Authored by: Lisa Ahrens
Baker Tilly recently hosted the Winter 2021 session of its Chief Audit Executive (CAE) Roundtable. Attendees were geographically diverse, from across the country, and generally possessed between $1 billion and $3 billion in total assets. Among the range of topics, the bankers provided their thoughts on the key risks facing their institutions and the industry in the coming year. Not surprisingly, much of the conversation stemmed from the COVID-19 pandemic and its impacts. Highlights from that feedback are summarized here and center around four main risk types: credit, cybersecurity, regulatory and staffing.
The primary concern of most bankers was the uncertainty of credit risk within the loan portfolio. Although some bankers pointed to the last economic downturn as a tool that provides them with a sound view of their borrowers, most participants acknowledged there are uncertainties in both loss amounts and timing of loss recognition.
Some banks are adding a “special watch” system flag for all loans with COVID-19-related deferrals, providing a mechanism for increased focus and timely action. Other banks were leveraging their existing current and expected credit loss (CECL) model preparation efforts with the performance of data analytics on their borrowers to quantify certain industries (e.g., leased office buildings, hospitality, etc.) and other factors. Core system capabilities vary in this area, but in general, the quality and quantity of data available impacts the ability to refine estimates and assumptions. Banks without internal resources may find benefit in seeking external assistance.
The volume of Paycheck Protection Plan (PPP) production and modifications varied among participants. The depth and nature of PPP loan underwriting also varied. The most robust approval methodologies took a worst-case-scenario approach that forgiveness would not occur, and the exposure would remain on the bank’s books; however, the majority of participants performed underwriting with the assumption of forgiveness. Also discussed was the value of documenting all deferrals with identification of the qualifying provision that was used in approving the request.
Adjustments to audit plans varied, with some banks performing targeted PPP and modification origination and approval reviews, others increasing their attention to monitoring for fraud (e.g., destination of PPP funds, etc.), and others focusing on operational issues (e.g., system maintenance for modifications, backlogs due to short staffing, etc.).
Cybersecurity has been a leading risk for several years, so its presence on most participants’ lists was to be expected. The current twist to this risk is, of course, the work-from-home (WFH) environment. Most of the participating banks remained in a hybrid working arrangement at the time of the sessions, with some staff on-site and others working remotely either part- or full-time. The roundtable discussed the combined likelihood that employees may become more lax in their daily habits, along with opportunistic fraudsters increasing their fraud attempts, resulting in increased focus on cybersecurity risk.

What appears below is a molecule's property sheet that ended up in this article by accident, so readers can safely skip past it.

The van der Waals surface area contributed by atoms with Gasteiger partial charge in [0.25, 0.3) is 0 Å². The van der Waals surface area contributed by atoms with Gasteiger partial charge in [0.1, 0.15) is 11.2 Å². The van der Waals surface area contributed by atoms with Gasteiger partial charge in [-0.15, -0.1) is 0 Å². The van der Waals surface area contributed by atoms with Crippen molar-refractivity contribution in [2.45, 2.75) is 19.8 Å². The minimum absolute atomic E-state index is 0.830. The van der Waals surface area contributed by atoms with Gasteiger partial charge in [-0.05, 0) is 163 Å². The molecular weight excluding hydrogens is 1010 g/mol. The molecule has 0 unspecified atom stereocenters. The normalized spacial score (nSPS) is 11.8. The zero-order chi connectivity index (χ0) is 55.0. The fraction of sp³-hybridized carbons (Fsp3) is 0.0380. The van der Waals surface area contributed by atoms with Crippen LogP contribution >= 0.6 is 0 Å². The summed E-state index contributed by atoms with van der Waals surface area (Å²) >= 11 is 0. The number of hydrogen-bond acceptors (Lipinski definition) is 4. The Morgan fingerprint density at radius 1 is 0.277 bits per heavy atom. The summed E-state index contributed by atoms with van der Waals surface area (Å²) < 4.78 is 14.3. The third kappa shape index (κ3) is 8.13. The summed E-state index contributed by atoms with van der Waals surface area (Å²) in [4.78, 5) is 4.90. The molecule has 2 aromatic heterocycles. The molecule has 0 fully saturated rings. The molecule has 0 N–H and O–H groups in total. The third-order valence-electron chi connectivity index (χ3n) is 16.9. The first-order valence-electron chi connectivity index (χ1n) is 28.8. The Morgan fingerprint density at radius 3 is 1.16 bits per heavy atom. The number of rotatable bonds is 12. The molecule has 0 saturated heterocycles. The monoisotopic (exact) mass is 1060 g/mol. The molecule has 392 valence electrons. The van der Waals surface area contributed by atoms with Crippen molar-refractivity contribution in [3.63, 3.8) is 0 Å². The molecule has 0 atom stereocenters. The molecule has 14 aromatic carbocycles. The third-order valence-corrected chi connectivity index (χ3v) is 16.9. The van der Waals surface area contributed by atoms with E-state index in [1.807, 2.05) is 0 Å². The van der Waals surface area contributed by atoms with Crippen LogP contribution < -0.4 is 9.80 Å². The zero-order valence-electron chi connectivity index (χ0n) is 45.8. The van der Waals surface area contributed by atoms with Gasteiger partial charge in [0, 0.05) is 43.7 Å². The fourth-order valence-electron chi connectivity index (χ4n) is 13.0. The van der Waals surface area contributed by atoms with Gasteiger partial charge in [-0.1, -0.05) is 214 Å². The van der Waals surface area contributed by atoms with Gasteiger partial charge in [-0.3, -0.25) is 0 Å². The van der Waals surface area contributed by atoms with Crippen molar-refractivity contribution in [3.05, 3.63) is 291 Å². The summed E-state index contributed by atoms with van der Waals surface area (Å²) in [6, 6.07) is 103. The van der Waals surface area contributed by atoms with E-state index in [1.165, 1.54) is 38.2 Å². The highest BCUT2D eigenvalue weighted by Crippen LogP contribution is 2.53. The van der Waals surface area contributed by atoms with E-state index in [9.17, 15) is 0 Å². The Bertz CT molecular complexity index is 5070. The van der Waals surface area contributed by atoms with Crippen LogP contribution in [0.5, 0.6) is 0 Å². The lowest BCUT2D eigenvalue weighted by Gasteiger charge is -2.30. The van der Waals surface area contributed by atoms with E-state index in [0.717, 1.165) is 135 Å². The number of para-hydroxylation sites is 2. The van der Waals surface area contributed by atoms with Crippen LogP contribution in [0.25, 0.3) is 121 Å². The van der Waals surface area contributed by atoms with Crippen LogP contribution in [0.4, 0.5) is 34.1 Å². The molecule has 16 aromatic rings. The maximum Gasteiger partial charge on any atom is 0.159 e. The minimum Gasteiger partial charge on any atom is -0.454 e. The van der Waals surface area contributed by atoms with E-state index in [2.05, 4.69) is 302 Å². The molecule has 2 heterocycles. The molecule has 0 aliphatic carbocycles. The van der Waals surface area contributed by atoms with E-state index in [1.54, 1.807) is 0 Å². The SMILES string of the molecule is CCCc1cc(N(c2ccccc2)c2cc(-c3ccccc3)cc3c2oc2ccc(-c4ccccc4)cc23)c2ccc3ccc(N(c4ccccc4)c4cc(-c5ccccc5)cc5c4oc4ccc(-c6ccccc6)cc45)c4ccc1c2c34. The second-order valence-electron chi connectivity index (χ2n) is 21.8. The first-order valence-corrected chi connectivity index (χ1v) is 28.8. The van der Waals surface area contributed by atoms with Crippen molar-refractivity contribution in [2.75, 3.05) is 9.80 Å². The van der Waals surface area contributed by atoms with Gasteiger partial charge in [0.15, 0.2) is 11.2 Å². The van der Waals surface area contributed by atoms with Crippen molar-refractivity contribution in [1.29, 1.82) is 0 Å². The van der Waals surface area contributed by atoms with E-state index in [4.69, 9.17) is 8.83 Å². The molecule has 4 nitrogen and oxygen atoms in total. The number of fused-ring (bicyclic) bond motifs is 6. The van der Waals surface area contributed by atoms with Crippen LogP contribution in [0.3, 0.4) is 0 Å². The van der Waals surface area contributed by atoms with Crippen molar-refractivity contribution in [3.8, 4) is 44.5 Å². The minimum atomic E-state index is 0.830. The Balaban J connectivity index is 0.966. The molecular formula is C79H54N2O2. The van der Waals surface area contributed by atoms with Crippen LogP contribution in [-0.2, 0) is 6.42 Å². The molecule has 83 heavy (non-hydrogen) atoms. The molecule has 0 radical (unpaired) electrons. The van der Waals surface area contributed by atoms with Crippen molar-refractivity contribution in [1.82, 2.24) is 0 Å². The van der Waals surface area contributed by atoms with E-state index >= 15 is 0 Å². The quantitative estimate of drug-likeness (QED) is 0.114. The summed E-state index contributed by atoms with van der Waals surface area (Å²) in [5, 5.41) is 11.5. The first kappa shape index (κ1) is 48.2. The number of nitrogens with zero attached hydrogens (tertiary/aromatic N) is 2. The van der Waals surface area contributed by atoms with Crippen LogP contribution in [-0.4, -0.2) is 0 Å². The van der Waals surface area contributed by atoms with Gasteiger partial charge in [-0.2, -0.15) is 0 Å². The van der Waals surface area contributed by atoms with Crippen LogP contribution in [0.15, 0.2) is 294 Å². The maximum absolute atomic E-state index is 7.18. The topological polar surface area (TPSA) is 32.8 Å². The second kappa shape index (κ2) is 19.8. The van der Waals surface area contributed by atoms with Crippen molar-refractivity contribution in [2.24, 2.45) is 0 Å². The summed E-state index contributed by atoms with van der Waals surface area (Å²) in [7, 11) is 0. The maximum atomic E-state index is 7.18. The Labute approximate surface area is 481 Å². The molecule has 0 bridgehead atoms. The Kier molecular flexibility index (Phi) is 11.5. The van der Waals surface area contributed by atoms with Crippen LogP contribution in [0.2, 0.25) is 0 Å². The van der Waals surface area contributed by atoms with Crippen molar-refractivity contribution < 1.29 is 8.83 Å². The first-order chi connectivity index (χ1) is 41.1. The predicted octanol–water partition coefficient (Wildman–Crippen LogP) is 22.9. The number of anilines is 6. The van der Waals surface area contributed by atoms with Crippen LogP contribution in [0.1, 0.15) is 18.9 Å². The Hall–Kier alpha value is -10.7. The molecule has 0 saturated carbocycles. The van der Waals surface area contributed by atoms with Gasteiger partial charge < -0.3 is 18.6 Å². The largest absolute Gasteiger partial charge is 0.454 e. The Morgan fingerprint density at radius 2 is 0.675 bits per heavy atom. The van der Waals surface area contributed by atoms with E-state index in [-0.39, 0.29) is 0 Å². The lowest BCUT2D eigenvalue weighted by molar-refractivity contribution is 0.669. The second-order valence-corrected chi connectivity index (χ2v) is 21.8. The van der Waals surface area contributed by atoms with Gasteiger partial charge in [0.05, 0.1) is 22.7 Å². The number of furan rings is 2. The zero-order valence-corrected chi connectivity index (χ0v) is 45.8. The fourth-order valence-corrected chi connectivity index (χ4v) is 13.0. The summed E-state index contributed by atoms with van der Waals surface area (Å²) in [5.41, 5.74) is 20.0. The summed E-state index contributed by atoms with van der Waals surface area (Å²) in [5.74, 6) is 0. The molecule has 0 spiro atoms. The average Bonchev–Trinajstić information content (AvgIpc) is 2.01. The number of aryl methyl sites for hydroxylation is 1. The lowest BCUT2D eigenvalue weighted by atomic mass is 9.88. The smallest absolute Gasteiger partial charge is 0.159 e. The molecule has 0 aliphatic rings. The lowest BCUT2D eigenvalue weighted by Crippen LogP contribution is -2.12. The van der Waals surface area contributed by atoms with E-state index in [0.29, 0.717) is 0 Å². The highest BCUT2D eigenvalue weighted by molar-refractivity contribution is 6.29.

Some banks have provided ongoing cyber hygiene reminders and training. Others have performed audits of employees’ WFH connections to ensure they are adequately secured. Increasing the frequency and nature of social engineering exercises can also be a valuable tool to mitigate this risk.
Not surprisingly, given the political landscape and timing of the sessions, the potential impact on regulatory compliance was also discussed. Bankers viewed the election of Democratic President Joseph R. Biden, along with the Democratic majority in the legislature, as an indicator that the Consumer Financial Protection Bureau (CFPB) would be increasing its oversight of the industry. Nomination hearings are forthcoming for the head of this agency, and recent news reports point to an uptick in hiring. It is expected that short-term priorities will focus on consumers’ treatment under the Coronavirus Aid, Relief, and Economic Security (CARES) Act.
The participating banks’ primary regulators included the Federal Deposit Insurance Corporation (FDIC), Office of the Comptroller of the Currency (OCC) and Federal Reserve, and they were in various stages of the examination timeline. Those that had already been subject to a remote examination were proponents of proactive communication of pandemic response activities. Some had prepared written summaries with timelines, actions, PPP and modification volumes, etc., and presented the information along with the requested examination materials. Generally, it seemed the remote exam methodology was well received.
Staffing challenges largely stemmed from extended WFH situations. Specific to performance of compliance audits and internal audits, without face-to-face interactions, participants noted barriers to building rapport and reading body language.
Onboarding of staff, both in the risk area and throughout the bank, has been impacted, as well. This often started with delays in filling open positions and continued through difficulties in training and instilling the bank’s culture, as well as barriers to team building. According to many of the participants, the remote environment has taken a toll across the entire onboarding process.
The trending risks noted here were derived from four sessions in December 2020 and January 2021. Individuals who attended the sessions possessed an array of experience in the world of risk, internal audit and compliance. Baker Tilly appreciated their candid views and feedback, and we are planning the spring sessions in April 2021. We invite you to contact your client service team with topic suggestions.